Adrien de Gerlache
The Norwegian Roald Amundsen (1872-1928) was the first explorer to reach the South Pole. One of the greatest figures in the history of polar exploration, he was also the first to sail through the Northwest Passage.
Roald Amundsen was born in Borge. By age 15 he had determined on a career of exploration. He studied sailing techniques, steam navigation, scientific navigation, and terrestrial magnetism, and he trained himself to endure bitter cold and long travel.
After being a mate on an Antarctic expedition, he began at 25 to plan his own expedition. His aims were to attain the Northwest Passage and make magnetic observations near the North Magnetic Pole. His ship, the Gjöa, left Christiania harbor on June 16, 1903. Amundsen completed this voyage in 1906 by reaching the Pacific Ocean. He was the first to sail through the Northwest Passage, via Peel Sound, Roe Strait, Queen Maud Gulf, Coronation Gulf, Amundsen Gulf, Beaufort Sea, and Bering Strait. He had completed the first portion of his Arctic polar cap circumnavigation.
Robert E. Peary's attainment of the North Pole on April 6, 1909, convinced Amundsen that he should try to reach the South Pole. He resolved to reach the pole before the British expedition led by Robert F. Scott. After the establishment of three supply depots, on Oct. 29, 1911, Amundsen began the final dash to the pole with four companions and four sleds. On December 14 the Norwegian flag was flying at the South Pole. (Scott and his party did not arrive until Jan. 17, 1912.) On December 17 Amundsen began the return journey, completing 1,860 miles in 99 days.
In 1918 Amundsen left Norway in his ship Maud; his objective was to drift across the north polar sea from Asia to North America, but the polar ice pack made this an impossibility. He did reach Alaska, however, via the Siberian coast in 1920 and thus completed the Northeast Passage. This was the second portion of his circumnavigation of the world within the Arctic Circle.
The last phase of Amundsen's life was spent in new feats of polar exploration involving air travel. These were novel projects, more sensational than scientific in nature. In the spring of 1925 he flew in an airplane from Spitsbergen to within 150 miles of the North Pole. The next spring Amundsen, the American aviator Lincoln Ellsworth, and the Italian colonel Umberto Nobile used the dirigible Norge on the trans-Arctic flight from Spitsbergen to Teller in Alaska. The Norge passed over the North Pole on May 12, 1926. In 1928 Amundsen died in the Arctic during an air relief expedition in search of Nobile and the airship Italia.
Amundsen still awaits a definitive biography, but readers will find much in his own works: The Northwest Passage (2 vols., trans. 1908); The South Pole (trans. 1912); and My Life as an Explorer (trans. 1927). Two studies of Amundsen are Bellamy Partridge, Amundsen: The Splendid Norseman (1929), and Charles Turley, Roald Amundsen, Explorer (1935). There are numerous writings on polar history, but the best is L. P. Kirwan, The White Road: A Survey of Polar Exploration (1959; 1960 ed. entitled A History of Polar Exploration). □
Roald Amundsen (Roald Engelbregt Grauning Amundsen) (rō´äl ä´mŏŏnsən), 1872–1928, Norwegian polar explorer; the first person to reach the South Pole. He served (1897–99) as first mate on the Belgica (under the Belgian Adrien de Gerlache) in an expedition to the Antarctic, and he commanded the Gjöa in the Arctic in the first negotiation of the Northwest Passage (1903–6); the Gjöa was the first single ship to complete the route through the Northwest Passage. His account appeared in English as Amundsen's North West Passage (1908). He then purchased Fridtjof Nansen's Fram and prepared to drift toward the North Pole and then finish the journey by sledge. The news that Robert E. Peary had anticipated him in reaching the North Pole caused Amundsen to consider going south. He was successful in reaching the South Pole on Dec. 14, 1911, after a dash by dog team and skis from the Bay of Whales (an inlet of Ross Sea). He arrived there just 35 days before Robert F. Scott. This story he told in The South Pole (tr. 1913). In the course of these expeditions, he added much valuable scientific and geological information to the knowledge of Antarctica.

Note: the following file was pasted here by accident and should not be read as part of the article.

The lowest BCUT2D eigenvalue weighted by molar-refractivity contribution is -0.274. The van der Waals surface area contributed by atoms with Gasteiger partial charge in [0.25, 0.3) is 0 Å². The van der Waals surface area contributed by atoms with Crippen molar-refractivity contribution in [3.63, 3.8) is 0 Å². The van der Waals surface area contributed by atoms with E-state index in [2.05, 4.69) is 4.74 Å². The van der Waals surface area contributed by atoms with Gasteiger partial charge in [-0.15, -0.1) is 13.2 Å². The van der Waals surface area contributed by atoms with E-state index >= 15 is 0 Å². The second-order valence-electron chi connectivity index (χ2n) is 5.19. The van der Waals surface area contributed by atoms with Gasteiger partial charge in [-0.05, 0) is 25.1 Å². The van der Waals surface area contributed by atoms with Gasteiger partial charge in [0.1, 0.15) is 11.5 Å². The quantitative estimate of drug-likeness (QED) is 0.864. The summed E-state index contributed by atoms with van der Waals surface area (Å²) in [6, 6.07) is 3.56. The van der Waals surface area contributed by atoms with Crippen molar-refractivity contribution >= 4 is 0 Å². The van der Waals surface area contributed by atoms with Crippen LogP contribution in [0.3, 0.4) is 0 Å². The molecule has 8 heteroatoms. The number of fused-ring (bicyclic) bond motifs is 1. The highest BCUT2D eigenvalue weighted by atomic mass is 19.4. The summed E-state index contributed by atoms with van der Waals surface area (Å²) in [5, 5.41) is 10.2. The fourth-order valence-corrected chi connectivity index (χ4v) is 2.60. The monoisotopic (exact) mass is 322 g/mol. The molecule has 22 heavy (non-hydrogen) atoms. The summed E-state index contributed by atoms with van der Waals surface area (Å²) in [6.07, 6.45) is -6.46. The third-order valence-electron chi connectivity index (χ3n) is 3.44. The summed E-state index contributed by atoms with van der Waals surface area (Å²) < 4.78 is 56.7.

In 1918, back in the Arctic, Amundsen set out to negotiate the Northeast Passage in the Maud. After two winters he arrived at Nome, the first after N. A. E. Nordenskjöld to sail along the whole northern coast of Europe and Asia. Amundsen then turned to air exploration. He and Lincoln Ellsworth in 1925 failed to complete a flight across the North Pole, but the next year in the dirigible Norge, built and piloted by Umberto Nobile, they succeeded in flying over the pole and the hitherto unexplored regions of the Arctic Ocean N of Alaska. A bitter controversy followed with Nobile as to the credit for the success. Yet in 1928, when Nobile crashed in the Italia, Amundsen set out on a rescue attempt that cost him his life. Although credit for the first flight over the North Pole has long been given to Richard Byrd, notes from Byrd's diary suggest that he may not actually have reached the pole, in which case Amundsen and Nobile would hold that distinction. The story of the ventures with Ellsworth, written by the two of them, appear in Our Polar Flight (1925) and The First Crossing of the Polar Sea (1927).
See the autobiographical My Life as an Explorer (tr. 1927).
Gerlache, Adrien de
Adrien de Gerlache (ädrē-ăN də gĕrläsh´), 1866–1934, Belgian naval officer and explorer. Sailing with Norwegian explorer Roald Amundsen who would later be the first to reach the South Pole, Gerlache led a scientific expedition to Antarctica in 1897–99. During the expedition his ship became trapped in ice for more than a year. Gerlache planned and executed many other scientific expeditions throughout the world, including the Persian Gulf and the Arctic.